Back in December when stock markets could not get enough special purpose acquisition companies (SPACs), Stem (NYSE:STEM) stock rallied to new highs.
The euphoria dissipated within two months of 2021.
STEM stock, a way to play the artificial intelligence-driven clean energy storage system, didn’t do enough to prove its worth.
The business combination of then-named Star Peak Energy Transition was $1.35 billion. As STEM trades around $20 after peaking at nearly $50 in February, the market is reevaluating the post-SPAC company’s transaction value.
What is STEM worth? Let’s take a look.
STEM Stock Looks Volatile
After the stock’s ticker changed from STPK to STEM, the share price remains volatile. Citron Research, which is best known for short-selling calls, posted a $100 price target on the stock in January.
The firm cited the disruptive leader as having more than a $1 trillion total addressable market (TAM). The bad news for hopeful investors is that TAM is an estimate. The market is highly competitive and is constantly changing. The TAM may shrink as more companies vie for a piece of the pie.
On its “About Us” page, STEM claimed it had identified several trends of interest in the electric vehicle space. Identifying companies that have a business strategy likely to benefit from the energy transition implies a large TAM ahead. Star Peak supplied the liquidity to get the company started.
At a fireside chat on April 27, the company focused primarily on the merger and investment highlights. It discussed using smart batteries in power infrastructure.
The skeptical investors should ask what STEM will offer that current utilities are not. For example, Vistra (NYSE:VST) pays a dividend that yields around 3.5%. The stock trades at a forward price-to-earnings ratio of below 10 times.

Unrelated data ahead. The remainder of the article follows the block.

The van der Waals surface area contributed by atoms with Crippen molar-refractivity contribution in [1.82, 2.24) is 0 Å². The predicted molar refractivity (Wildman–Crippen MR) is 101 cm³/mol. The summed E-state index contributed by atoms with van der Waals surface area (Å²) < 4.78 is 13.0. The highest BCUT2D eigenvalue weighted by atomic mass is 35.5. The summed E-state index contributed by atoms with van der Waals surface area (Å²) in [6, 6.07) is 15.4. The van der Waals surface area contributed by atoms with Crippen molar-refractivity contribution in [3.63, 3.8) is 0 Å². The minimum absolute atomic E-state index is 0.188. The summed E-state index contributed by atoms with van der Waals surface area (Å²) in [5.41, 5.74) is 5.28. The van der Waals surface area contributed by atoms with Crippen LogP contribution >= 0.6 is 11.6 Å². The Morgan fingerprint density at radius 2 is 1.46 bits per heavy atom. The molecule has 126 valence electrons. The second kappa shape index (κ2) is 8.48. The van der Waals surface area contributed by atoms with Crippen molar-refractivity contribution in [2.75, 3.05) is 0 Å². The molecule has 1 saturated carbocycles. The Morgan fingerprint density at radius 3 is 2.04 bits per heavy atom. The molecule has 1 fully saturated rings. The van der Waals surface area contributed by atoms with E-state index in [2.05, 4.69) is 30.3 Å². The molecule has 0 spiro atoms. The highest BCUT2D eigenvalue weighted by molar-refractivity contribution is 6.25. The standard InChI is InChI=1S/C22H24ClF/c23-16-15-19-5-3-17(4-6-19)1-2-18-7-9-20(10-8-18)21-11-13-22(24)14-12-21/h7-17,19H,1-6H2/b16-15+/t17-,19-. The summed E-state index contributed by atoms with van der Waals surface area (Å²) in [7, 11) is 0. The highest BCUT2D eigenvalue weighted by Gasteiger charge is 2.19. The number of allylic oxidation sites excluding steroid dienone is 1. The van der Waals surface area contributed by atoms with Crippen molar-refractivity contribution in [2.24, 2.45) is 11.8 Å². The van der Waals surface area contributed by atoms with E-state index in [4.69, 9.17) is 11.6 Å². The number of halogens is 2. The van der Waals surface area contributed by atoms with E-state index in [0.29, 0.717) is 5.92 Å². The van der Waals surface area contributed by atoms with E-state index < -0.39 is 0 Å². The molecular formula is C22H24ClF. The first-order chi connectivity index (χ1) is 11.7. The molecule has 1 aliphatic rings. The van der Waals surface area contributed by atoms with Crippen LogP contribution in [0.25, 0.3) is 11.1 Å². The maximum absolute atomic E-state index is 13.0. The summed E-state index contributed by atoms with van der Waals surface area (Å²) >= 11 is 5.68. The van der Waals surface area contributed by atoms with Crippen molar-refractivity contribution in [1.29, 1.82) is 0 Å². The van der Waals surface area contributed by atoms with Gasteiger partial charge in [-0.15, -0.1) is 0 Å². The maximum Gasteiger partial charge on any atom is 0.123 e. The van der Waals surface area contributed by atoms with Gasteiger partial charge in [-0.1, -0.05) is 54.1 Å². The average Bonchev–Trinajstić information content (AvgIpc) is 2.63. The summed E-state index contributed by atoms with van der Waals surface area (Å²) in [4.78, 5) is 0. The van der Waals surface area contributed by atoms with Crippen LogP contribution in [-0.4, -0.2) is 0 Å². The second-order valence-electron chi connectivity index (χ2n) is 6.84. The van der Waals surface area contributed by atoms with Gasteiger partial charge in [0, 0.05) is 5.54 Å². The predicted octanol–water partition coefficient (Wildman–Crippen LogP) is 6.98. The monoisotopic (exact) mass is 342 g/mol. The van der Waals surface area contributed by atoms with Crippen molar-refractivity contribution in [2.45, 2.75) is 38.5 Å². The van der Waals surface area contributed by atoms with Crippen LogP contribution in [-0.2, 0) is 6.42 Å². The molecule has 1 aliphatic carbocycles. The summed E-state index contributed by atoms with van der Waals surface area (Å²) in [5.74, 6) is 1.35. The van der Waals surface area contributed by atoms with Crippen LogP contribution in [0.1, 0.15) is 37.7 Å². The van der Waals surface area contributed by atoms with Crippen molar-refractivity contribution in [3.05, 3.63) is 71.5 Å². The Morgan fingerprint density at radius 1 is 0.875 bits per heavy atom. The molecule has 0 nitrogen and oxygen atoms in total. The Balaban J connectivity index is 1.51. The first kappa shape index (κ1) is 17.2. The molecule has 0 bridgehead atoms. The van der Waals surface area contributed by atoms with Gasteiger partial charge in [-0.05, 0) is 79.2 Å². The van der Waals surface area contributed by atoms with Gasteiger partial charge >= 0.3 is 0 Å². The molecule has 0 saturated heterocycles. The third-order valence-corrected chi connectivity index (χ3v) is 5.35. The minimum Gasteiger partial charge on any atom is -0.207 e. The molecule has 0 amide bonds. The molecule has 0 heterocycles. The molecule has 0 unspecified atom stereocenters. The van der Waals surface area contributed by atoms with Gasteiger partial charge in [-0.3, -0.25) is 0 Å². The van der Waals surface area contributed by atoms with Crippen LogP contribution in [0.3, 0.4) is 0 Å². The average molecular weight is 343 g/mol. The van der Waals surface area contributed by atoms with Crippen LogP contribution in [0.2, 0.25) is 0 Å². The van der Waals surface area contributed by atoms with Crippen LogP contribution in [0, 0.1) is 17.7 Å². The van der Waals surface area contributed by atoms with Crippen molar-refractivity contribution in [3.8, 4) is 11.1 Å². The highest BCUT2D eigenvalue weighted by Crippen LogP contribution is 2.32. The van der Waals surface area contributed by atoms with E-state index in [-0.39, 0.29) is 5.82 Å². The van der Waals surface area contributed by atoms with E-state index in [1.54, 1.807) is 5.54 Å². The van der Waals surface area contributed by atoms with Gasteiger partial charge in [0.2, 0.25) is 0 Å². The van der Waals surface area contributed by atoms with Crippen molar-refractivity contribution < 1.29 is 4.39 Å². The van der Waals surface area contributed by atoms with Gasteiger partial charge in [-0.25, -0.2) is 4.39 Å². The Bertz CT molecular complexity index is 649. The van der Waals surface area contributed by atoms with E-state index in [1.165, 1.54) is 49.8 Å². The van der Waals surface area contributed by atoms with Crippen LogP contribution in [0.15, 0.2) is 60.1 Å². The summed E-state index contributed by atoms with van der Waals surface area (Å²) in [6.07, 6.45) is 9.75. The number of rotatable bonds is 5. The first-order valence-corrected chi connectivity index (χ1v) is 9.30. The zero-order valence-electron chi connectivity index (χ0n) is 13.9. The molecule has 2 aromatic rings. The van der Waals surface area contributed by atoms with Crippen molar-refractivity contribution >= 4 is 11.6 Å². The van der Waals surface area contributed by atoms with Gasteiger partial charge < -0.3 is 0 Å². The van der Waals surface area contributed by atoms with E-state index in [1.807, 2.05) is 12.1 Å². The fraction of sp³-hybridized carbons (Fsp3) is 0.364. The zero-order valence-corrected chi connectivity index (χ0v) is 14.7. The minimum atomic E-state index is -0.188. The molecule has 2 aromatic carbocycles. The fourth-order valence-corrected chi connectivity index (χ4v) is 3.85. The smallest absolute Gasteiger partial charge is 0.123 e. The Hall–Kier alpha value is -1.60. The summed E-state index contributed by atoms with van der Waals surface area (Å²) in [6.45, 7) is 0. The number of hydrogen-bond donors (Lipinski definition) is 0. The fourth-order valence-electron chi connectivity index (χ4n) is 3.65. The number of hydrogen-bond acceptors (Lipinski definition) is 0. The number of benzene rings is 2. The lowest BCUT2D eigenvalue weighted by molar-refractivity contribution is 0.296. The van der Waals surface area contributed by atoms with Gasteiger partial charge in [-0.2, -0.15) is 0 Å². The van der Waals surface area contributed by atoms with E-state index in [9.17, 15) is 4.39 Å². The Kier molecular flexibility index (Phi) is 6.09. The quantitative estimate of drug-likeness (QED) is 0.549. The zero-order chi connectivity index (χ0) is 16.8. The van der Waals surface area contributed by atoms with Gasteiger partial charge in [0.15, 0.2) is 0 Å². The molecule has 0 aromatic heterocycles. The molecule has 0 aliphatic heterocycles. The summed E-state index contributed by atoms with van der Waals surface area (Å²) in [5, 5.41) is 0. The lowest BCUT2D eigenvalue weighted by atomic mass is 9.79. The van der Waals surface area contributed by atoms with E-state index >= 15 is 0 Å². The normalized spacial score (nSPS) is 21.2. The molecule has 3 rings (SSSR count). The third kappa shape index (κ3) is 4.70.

Dominion Energy (NYSE:D) is a multi-billion company by market cap and pays a dividend with a similar yield.
Buying STEM stock now is a leap of faith. The company plans to capitalize on the power grid shifting to renewable sources. Yet the established utilities will also embark on a clean energy shift. Those firms have an existing business that generates healthy free cash flow. They will re-invest the cash generated to renewable solutions.
Opportunity With Smart Energy Storage
Intermittent electricity generated from wind and solar energy farms is problematic. The grid will need a smart energy solution to collect that energy. STEM supplies smart energy battery storage already. It has over a decade of pioneering the experience of AI-driven energy storage, as described here.
STEM’s Athena Smart Energy software promises to give customers more value from their energy investments. The company has more than 950 projects operating or contracted with Athena. Around 1 GWh is under Athena management generating more than 20 million runtime hours.
In its investor presentation on Jan. 2021, the company identified $1.2 trillion in new revenue opportunities (or TAM) for integrated storage. Since this will be deployed by 2050, the full upside potential for STEM will take 30 years. Furthermore, by 2030, battery storage capacity will increase by 25 times.
STEM will capture much of the market by being the first mover AI platform. Thanks to a net cash balance of around 525 million, it will target the high growth markets first.
Its forecasted upside is fully financed, so it is unlikely to disappoint investors in the years ahead. According to its hardware deliveries forecast (slide 28), STEM stock will post hardware gross margins of 10-30%, software gross margin of 80%, and market participation gross margin of 80%.
Forecasting revenue growth of 51% CAGR from 2021 to 2026, STEM shares look very compelling. The company is an AI, software, and clean energy battery play all in one.
It has dozens of customers in the utility space (as slide 11 shows). This includes Alliant Energy, Duke Energy, and Avista. Investors may bet safely that Stem will deploy the most storage capacity in the foreseeable future.
Disclosure: On the date of publication, Chris Lau did not have (either directly or indirectly) any positions in the securities mentioned in this article.